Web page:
May 21, 2016
It took a gargantuan effort to not see or hear anything to do with Fire Emblem Fates given the late launch in Australia, so it was with immense satisfaction that I picked up my copy of the special edition last Saturday. For the context of this review, I have played mainly the Birthright storyline with some time spent in Conquest and Revelations for comparison. Having all three versions of the game on a single cartridge has been awesome, and thankfully there is an option to start a new save file at the point where the storyline diverge when wanting to experience all three.
The storyline centres around the main protagonist (either Corrin or Kamui if you stick with the default names) being faced with an emotionally intense decision. After being raised by the kingdom of Nohr from a young age, circumstances conspire to reunite you with your birth family of Hoshido. The tension builds masterfully leading up to the decision of who you will align with and the branch of fate you follow (either Birthright, Conquest or Revelations) solidified as a result.
What captivated me instantly about Fates was the beautiful graphics we have been presented with in this iteration of Fire Emblem. The fully 3D animated cutscenes of the game are stunning, and compliment the backgrounds of the levels perfectly. From plague forests to castles of both land and sky, Fates has managed to make everything flow in a way that even Awakening did not. A new feature to the game called Dragon veins also allow interaction with the stages like never before.
This seamless integration is best demonstrated in the battle sequences of the game. In Fates, the screen zooms in on the two (or more) combatants from the chessboard-like maps precisely, generating a mini battlefield that reflects the features of where the units are positioned. Gone is the delay between loading and fighting before the magnificent clashes of steel and magic also. The ability to pair up and support units has returned in Fates and is still a fantastic way to level up weaker units. Care needs to be taken however, as the AI has also been gifted with the ability to pair up units and they are rather frequent throughout the stages. This can be especially dangerous if you haven’t factored in the need for two separate kills into your manoeuvre.
I was really impressed with, and embraced how Fire Emblem Fates constructed the Hoshidan and Nohrian armies. Classic classes have been adapted and made exclusive to either culture. For example, the lightning quick swordmaster is exclusive to Hoshido whereas the stalwart Hero is Nohrian. I didn’t realise initially that the Hoshidan mages are the Diviner class and found myself with no armour crushing advantage in a chapter, so it is important to take a bit of time to familiarise yourself with both armies and their respective attributes/equipment. The Hoshidan healers have a 1-2 space heal (instead of the traditional 1 space) which is incredibly useful.
Whereas previously support conversations, shops and other NPCs were mostly accessible between chapters from either a menu or map, Fates has introduced a customisable castle as your base of operations. Said castle comes complete with:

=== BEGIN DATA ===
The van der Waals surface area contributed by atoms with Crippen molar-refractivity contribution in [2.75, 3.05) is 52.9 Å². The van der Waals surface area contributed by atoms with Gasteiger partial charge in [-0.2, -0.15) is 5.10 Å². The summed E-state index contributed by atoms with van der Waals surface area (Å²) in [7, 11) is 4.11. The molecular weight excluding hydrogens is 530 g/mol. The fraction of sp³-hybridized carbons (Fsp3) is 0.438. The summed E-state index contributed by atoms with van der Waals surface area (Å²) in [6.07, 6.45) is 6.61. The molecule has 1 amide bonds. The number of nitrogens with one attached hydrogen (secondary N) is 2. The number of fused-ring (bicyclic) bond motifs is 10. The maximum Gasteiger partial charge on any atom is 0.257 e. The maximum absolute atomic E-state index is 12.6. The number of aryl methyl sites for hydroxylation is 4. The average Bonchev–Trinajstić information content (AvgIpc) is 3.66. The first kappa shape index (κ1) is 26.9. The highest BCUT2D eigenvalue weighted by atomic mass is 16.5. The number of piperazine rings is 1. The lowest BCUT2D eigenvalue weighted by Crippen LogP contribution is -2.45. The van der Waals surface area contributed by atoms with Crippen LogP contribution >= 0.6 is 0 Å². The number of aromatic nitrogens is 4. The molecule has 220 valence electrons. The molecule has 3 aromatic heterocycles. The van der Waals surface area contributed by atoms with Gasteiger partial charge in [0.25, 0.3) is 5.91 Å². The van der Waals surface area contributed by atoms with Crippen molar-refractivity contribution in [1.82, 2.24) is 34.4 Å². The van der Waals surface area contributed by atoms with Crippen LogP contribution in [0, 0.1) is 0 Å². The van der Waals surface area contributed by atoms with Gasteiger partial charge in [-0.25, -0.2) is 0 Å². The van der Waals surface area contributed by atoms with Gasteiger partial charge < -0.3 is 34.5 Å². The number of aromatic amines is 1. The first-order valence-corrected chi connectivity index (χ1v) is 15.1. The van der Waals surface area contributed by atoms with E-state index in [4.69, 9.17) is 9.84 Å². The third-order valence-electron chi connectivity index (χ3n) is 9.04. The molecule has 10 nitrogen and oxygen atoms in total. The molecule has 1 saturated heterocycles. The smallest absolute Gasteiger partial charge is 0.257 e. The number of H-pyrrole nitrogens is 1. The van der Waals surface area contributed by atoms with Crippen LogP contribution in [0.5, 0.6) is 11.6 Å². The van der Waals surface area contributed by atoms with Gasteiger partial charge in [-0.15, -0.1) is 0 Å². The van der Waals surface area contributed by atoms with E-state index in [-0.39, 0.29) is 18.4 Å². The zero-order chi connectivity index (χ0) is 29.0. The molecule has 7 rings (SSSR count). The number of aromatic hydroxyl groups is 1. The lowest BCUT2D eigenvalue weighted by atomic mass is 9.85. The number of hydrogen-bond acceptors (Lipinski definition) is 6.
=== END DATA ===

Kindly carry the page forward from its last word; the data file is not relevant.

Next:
- Private Quarters
- Resource Collection
- Bath House
- Defensive automatons and more
You can visit other castles online to collect a wider range of items, launch challenges (for EXP farming in Birthright) and even defend your castle from invasions of increasing difficulty. You spend specific points to upgrade most of what you build in order to expand the range of purchasable items and stat boons that affect your characters.
“I found the LGBTI integration lacking and somewhat tokenistic.”
Of particular interest and debate in relation to Fire Emblem Fates is the support system, which introduced same sex matches into the game. Unfortunately, I found the LGBTI integration lacking and somewhat tokenistic. The esteemed S rank support level has remained exclusive to opposite sex matches that are capable of having children (although the way in which they arrive and join your army has changed somewhat). The conversations involving two members of the same sex are incredibly platonic, there are no trans characters (at least that I have discovered), and the A+ rank assigned to them is really only useful if you want to change your character’s class in order to take advantage of class specific skills. Given the attention Nintendo’s statements were given when this inclusion was announced I really hope they can take these additional steps moving forward so that I can take pride in the franchise.
- Varying levels of difficulty to suit different players
- Great expansion of the strengths of previous games in the series
- LGBTI inclusion
- LGBTI inclusion not equitable
- 3 Different storylines = significant time investment
Even for a veteran fan such as myself, Fire Emblem Fates has been challenging, which is a credit to the developers and highly rewarding. Even in Birthright, deemed the easiest of the three titles, I have found myself having to resort to very defensive play styles in order to keep my players alive (I always play classic Fire Emblem where permadeath is the bane of your existence) even with the additional levelling opportunities Birthright presents. Nintendo has done incredibly well to present a title that rewards both old and new players alike with their investment in the franchise. I’m really looking forward to finishing all three titles and highly recommend Fates as a first point of entry into the world of strategic RPGs.